#"Table Dates" = #table( type table [ #"Date" = date ], List.Transform( #"List Dates", each { _ } ) )
    in
        #"Table Dates",

    // add all columns
    #"Added rDate" = Table.AddColumn( #"List all Dates", "rDate", each Number.From( [Date] - #"This Date" ), Int64.Type ),
    #"Added Week" = Table.AddColumn( #"Added rDate", "Week", each " W" & Text.PadStart( Number.ToText( Date.WeekOfYear( [Date] ) ), 2, "0" ), type text ),
    #"Added rWeek" = Table.AddColumn( #"Added Week", "rWeek", each Date.WeekOfYear( [Date] ) - #"This Week", Int64.Type ),
    #"Added Month" = Table.AddColumn( #"Added rWeek", "Month", each Text.Start( Date.MonthName( [Date] ), 3 ), type text ),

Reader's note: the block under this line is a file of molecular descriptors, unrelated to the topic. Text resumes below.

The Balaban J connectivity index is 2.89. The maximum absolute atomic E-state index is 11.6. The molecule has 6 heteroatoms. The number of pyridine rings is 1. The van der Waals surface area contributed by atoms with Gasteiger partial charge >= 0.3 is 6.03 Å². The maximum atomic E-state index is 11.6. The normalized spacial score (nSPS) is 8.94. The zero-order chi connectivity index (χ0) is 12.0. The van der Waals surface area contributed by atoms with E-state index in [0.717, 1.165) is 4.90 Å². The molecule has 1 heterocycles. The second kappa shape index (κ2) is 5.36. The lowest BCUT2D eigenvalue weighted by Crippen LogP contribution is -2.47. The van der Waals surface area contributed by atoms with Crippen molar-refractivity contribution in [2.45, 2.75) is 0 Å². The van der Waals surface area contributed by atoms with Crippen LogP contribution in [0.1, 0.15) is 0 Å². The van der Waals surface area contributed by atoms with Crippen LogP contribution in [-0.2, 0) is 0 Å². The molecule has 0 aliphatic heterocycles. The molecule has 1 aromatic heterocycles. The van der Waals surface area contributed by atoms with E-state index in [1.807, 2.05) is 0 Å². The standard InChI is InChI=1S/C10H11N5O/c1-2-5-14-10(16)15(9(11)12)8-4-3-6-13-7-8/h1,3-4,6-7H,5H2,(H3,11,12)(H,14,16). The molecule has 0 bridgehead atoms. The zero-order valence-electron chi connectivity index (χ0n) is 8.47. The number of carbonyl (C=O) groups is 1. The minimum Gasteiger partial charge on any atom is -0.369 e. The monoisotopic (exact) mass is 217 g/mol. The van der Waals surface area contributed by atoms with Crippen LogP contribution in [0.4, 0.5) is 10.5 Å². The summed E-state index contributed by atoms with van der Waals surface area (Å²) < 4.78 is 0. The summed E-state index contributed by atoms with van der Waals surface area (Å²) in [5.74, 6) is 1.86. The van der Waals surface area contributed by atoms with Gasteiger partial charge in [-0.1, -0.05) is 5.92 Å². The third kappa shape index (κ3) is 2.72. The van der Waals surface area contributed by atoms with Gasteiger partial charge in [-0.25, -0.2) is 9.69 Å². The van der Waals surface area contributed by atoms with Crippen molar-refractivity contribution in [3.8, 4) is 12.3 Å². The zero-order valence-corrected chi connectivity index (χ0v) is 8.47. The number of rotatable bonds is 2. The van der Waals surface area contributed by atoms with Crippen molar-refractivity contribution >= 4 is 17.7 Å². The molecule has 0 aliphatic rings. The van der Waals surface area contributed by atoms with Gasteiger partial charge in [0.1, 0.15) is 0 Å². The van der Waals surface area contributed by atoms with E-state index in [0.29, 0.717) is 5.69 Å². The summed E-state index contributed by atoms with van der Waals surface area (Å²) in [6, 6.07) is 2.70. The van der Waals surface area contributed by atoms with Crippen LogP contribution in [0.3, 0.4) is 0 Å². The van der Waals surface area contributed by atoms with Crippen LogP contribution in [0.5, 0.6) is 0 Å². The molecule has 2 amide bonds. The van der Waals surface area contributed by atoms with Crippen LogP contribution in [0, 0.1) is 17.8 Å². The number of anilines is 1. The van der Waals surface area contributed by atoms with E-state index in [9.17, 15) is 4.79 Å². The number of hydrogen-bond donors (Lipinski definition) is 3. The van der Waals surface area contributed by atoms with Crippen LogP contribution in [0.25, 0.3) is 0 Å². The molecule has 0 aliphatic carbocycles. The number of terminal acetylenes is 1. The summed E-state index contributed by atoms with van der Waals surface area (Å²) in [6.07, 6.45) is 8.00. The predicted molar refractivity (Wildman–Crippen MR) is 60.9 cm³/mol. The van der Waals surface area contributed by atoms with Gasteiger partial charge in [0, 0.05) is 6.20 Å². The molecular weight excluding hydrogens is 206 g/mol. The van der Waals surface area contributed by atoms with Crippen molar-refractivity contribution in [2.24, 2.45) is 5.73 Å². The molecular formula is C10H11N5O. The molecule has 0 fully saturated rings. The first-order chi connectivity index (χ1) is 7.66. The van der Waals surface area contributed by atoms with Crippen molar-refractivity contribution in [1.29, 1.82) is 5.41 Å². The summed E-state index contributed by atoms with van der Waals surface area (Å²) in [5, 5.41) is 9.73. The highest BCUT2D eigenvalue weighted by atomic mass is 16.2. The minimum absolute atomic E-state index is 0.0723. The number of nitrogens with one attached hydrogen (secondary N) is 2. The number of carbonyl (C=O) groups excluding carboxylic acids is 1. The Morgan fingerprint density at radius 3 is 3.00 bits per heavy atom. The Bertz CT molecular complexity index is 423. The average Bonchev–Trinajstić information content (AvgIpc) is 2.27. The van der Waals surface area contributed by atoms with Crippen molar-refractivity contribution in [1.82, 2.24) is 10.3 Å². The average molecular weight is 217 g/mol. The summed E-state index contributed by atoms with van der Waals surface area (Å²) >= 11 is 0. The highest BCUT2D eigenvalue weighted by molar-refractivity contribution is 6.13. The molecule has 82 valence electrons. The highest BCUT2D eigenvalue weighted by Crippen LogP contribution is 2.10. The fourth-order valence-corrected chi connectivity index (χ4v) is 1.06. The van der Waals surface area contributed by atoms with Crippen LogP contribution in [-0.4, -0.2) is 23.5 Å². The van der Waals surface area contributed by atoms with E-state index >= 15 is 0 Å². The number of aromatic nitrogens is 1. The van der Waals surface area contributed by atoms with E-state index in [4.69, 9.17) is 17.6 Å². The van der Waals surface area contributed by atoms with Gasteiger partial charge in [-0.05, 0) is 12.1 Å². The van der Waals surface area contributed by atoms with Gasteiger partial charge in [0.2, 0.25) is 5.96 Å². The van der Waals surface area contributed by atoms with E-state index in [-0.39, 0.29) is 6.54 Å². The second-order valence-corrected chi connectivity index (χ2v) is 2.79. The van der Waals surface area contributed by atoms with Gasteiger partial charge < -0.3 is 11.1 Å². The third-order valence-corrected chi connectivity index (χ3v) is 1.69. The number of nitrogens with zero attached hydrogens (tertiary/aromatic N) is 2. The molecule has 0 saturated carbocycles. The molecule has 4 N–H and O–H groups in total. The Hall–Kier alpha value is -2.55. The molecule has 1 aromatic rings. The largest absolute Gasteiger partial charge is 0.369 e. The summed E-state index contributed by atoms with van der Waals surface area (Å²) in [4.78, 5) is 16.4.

#"Added rMonth" = Table.AddColumn( #"Added Month", "rMonth", each Date.Month( [Date] ) - #"This Month", Int64.Type ),
    #"Added Quarter" = Table.AddColumn( #"Added rMonth", "Quarter", each "Q" & Number.ToText( Date.QuarterOfYear([Date] ) ), type text ),
    #"Added rQuarter" = Table.AddColumn(#"Added Quarter", "rQuarter", each Date.QuarterOfYear( [Date]) - #"This Quarter", Int64.Type ),
    #"Added Year" = Table.AddColumn(#"Added rQuarter", "Year", each Number.ToText( Date.Year( [Date] ) ), type text ),
    #"Added rYear" = Table.AddColumn( #"Added Year", "rYear", each Date.Year( [Date] ) - #"This Year", Int64.Type ),
    #"Added Year Week" = Table.AddColumn( #"Added rYear", "Year Week", each [Year] & " " & [Week], type text ),
    #"Added rYearWeek" = Table.AddColumn(#"Added Year Week", "rYearWeek", each ( [rYear] * 53 ) + [rWeek], Int64.Type ),
    #"Added Year Month" = Table.AddColumn( #"Added rYearWeek", "Year Month", each [Year] & " " & [Month], type text ),
    #"Added rYearMonth" = Table.AddColumn( #"Added Year Month", "rYearMonth", each ( [rYear] * 12 ) + [rMonth], Int64.Type ),